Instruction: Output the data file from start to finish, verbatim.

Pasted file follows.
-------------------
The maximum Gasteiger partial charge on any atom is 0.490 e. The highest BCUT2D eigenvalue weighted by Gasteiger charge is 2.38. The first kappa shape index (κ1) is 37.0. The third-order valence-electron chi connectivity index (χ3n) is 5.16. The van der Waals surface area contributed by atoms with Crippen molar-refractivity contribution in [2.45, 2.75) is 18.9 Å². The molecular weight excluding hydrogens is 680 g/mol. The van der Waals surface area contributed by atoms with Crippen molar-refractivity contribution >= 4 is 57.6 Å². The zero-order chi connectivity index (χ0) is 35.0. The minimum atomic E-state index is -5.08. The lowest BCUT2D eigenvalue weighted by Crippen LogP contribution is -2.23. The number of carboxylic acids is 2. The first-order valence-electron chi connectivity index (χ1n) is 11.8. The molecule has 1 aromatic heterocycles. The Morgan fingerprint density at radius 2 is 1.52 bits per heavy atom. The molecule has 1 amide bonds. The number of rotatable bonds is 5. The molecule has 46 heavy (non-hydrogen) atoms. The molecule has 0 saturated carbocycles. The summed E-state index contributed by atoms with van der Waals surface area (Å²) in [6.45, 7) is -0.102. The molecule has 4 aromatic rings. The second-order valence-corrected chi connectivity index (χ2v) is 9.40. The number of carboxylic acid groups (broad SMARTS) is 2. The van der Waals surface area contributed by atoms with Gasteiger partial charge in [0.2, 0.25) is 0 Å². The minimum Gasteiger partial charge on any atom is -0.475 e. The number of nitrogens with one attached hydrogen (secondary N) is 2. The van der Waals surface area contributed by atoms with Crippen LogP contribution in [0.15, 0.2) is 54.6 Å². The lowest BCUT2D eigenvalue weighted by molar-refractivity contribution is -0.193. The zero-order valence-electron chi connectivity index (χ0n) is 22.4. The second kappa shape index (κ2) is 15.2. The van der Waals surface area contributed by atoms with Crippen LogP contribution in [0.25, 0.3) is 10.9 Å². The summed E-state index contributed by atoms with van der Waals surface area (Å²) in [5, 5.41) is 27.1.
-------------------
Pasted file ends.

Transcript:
The maximum Gasteiger partial charge on any atom is 0.490 e. The highest BCUT2D eigenvalue weighted by Gasteiger charge is 2.38. The first kappa shape index (κ1) is 37.0. The third-order valence-electron chi connectivity index (χ3n) is 5.16. The van der Waals surface area contributed by atoms with Crippen molar-refractivity contribution in [2.45, 2.75) is 18.9 Å². The molecular weight excluding hydrogens is 680 g/mol. The van der Waals surface area contributed by atoms with Crippen molar-refractivity contribution >= 4 is 57.6 Å². The zero-order chi connectivity index (χ0) is 35.0. The minimum atomic E-state index is -5.08. The lowest BCUT2D eigenvalue weighted by Crippen LogP contribution is -2.23. The number of carboxylic acids is 2. The first-order valence-electron chi connectivity index (χ1n) is 11.8. The molecule has 1 aromatic heterocycles. The Morgan fingerprint density at radius 2 is 1.52 bits per heavy atom. The molecule has 1 amide bonds. The number of rotatable bonds is 5. The molecule has 46 heavy (non-hydrogen) atoms. The molecule has 0 saturated carbocycles. The summed E-state index contributed by atoms with van der Waals surface area (Å²) in [6.45, 7) is -0.102. The molecule has 4 aromatic rings. The second-order valence-corrected chi connectivity index (χ2v) is 9.40. The number of carboxylic acid groups (broad SMARTS) is 2. The van der Waals surface area contributed by atoms with Gasteiger partial charge in [0.2, 0.25) is 0 Å². The minimum Gasteiger partial charge on any atom is -0.475 e. The number of nitrogens with one attached hydrogen (secondary N) is 2. The van der Waals surface area contributed by atoms with Crippen LogP contribution in [0.15, 0.2) is 54.6 Å². The lowest BCUT2D eigenvalue weighted by molar-refractivity contribution is -0.193. The zero-order valence-electron chi connectivity index (χ0n) is 22.4. The second kappa shape index (κ2) is 15.2. The van der Waals surface area contributed by atoms with Crippen LogP contribution in [0.25, 0.3) is 10.9 Å². The summed E-state index contributed by atoms with van der Waals surface area (Å²) in [5, 5.41) is 27.1.